Just Did It
April 18, 2019
This past weekend, Tiger Woods secured arguably the greatest comeback in the history of sports by winning his fifth green jacket at Augusta National (and his first major championship in 11 years). But Tiger wasn’t the only one with cause to celebrate while sporting his usual Sunday red adorned with the transcendent Nike swoosh — his longtime sponsor was cashing in as well.
While other big brands such as AT&T, Gatorade, General Motors and Gillette dropped Tiger after a headline-grabbing sex scandal and an injury-plagued decade left him winless, Nike’s years-long bet on him has finally paid off. On Sunday alone, it was estimated Tiger earned Nike more than $22 million in exposure. Compare that with last year’s champ, fellow Nike athlete Patrick Reed, who brought in a paltry $12 million.
Nike capitalized on the historic win by promptly releasing a widely praised, and even more widely viewed, video reminding consumers Nike was behind Tiger through the highs and the lows, while many brands (and many fans) weren’t.
So at a time when the bar for celebrity status has never been lower, with everyone from reality TV personalities and Instagram influencers hawking major brands, is a big-name celebrity endorsement still worth the multi-million dollar investment?
The research seems to show that it is.
A recently published study found Tiger’s endorsement earned Nike approximately 57 percent of their $181 million in U.S. golf ball sales alone. Once you factor in sales of Nike-branded clubs, bags, shoes, hats, and any other piece of equipment deemed critical to lowering your handicap by a stroke or two during that time frame, the return on Nike’s investment is clear.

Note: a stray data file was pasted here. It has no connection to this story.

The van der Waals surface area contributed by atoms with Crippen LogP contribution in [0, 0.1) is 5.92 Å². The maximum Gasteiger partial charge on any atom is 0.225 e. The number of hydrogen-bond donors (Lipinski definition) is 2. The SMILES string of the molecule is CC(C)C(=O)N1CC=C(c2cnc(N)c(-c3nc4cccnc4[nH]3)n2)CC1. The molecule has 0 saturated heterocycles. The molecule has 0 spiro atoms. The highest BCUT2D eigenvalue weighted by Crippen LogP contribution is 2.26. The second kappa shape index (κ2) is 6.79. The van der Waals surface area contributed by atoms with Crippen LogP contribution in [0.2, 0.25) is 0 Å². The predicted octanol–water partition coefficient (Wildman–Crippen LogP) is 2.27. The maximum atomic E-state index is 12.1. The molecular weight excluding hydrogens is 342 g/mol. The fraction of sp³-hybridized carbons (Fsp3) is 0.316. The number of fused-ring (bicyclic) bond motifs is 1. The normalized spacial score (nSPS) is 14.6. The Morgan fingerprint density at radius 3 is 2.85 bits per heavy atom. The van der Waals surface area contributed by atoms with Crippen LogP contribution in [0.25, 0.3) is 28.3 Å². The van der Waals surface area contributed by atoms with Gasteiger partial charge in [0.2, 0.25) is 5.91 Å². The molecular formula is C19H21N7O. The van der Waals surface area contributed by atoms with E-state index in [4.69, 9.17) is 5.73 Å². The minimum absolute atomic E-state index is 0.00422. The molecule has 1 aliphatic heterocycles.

These days, celebrity endorsements aren’t just about convincing consumers where they should spend their dollars, they’re also about encouraging us where to cast our vote. Presidential candidate and rising Democratic star Beto O’Rourke elevated his long-shot Senatorial campaign to a serious contender with the help of endorsements from the likes of Beyoncé and LaBron James in his ultimately unsuccessful challenge against incumbent Ted Cruz.
Stars are already pledging allegiances for their favorite 2020 candidates. And while it may still be early, you’ll be sure to see more household names stumping for their chosen candidates in the coming year.
All this to say: the celebrity endorsement game is good work if you can get it, and the investment is proving it can pay off for brands. I, unfortunately, can’t get it. Good news for my legions of fans on the Grisko blog as I won’t be going anywhere anytime soon.
April 18, 2019